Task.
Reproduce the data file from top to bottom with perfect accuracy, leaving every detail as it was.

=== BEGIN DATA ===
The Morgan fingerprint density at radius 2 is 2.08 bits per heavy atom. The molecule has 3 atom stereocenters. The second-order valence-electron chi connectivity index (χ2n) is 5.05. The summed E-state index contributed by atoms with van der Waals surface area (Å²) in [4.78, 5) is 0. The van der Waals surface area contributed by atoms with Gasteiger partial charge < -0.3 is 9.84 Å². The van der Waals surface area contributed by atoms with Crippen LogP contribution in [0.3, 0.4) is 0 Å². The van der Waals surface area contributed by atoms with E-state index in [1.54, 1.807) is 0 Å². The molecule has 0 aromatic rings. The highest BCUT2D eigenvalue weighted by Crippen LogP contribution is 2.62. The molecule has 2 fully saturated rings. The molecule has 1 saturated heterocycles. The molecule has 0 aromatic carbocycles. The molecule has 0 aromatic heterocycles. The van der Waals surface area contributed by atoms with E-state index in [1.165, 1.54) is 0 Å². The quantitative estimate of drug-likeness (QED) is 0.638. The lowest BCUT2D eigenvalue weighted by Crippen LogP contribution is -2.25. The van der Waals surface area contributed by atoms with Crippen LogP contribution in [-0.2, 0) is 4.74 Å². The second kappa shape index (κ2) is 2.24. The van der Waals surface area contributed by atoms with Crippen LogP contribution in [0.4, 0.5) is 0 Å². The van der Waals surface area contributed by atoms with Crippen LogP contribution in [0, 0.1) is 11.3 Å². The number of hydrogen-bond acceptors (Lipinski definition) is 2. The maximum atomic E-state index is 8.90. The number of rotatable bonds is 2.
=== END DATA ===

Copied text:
The Morgan fingerprint density at radius 2 is 2.08 bits per heavy atom. The molecule has 3 atom stereocenters. The second-order valence-electron chi connectivity index (χ2n) is 5.05. The summed E-state index contributed by atoms with van der Waals surface area (Å²) in [4.78, 5) is 0. The van der Waals surface area contributed by atoms with Gasteiger partial charge < -0.3 is 9.84 Å². The van der Waals surface area contributed by atoms with Crippen LogP contribution in [0.3, 0.4) is 0 Å². The van der Waals surface area contributed by atoms with E-state index in [1.54, 1.807) is 0 Å². The molecule has 0 aromatic rings. The highest BCUT2D eigenvalue weighted by Crippen LogP contribution is 2.62. The molecule has 2 fully saturated rings. The molecule has 1 saturated heterocycles. The molecule has 0 aromatic carbocycles. The molecule has 0 aromatic heterocycles. The van der Waals surface area contributed by atoms with E-state index in [1.165, 1.54) is 0 Å². The quantitative estimate of drug-likeness (QED) is 0.638. The lowest BCUT2D eigenvalue weighted by Crippen LogP contribution is -2.25. The van der Waals surface area contributed by atoms with Crippen LogP contribution in [-0.2, 0) is 4.74 Å². The second kappa shape index (κ2) is 2.24. The van der Waals surface area contributed by atoms with Crippen LogP contribution in [0.4, 0.5) is 0 Å². The van der Waals surface area contributed by atoms with Crippen LogP contribution in [0, 0.1) is 11.3 Å². The number of hydrogen-bond acceptors (Lipinski definition) is 2. The maximum atomic E-state index is 8.90. The number of rotatable bonds is 2.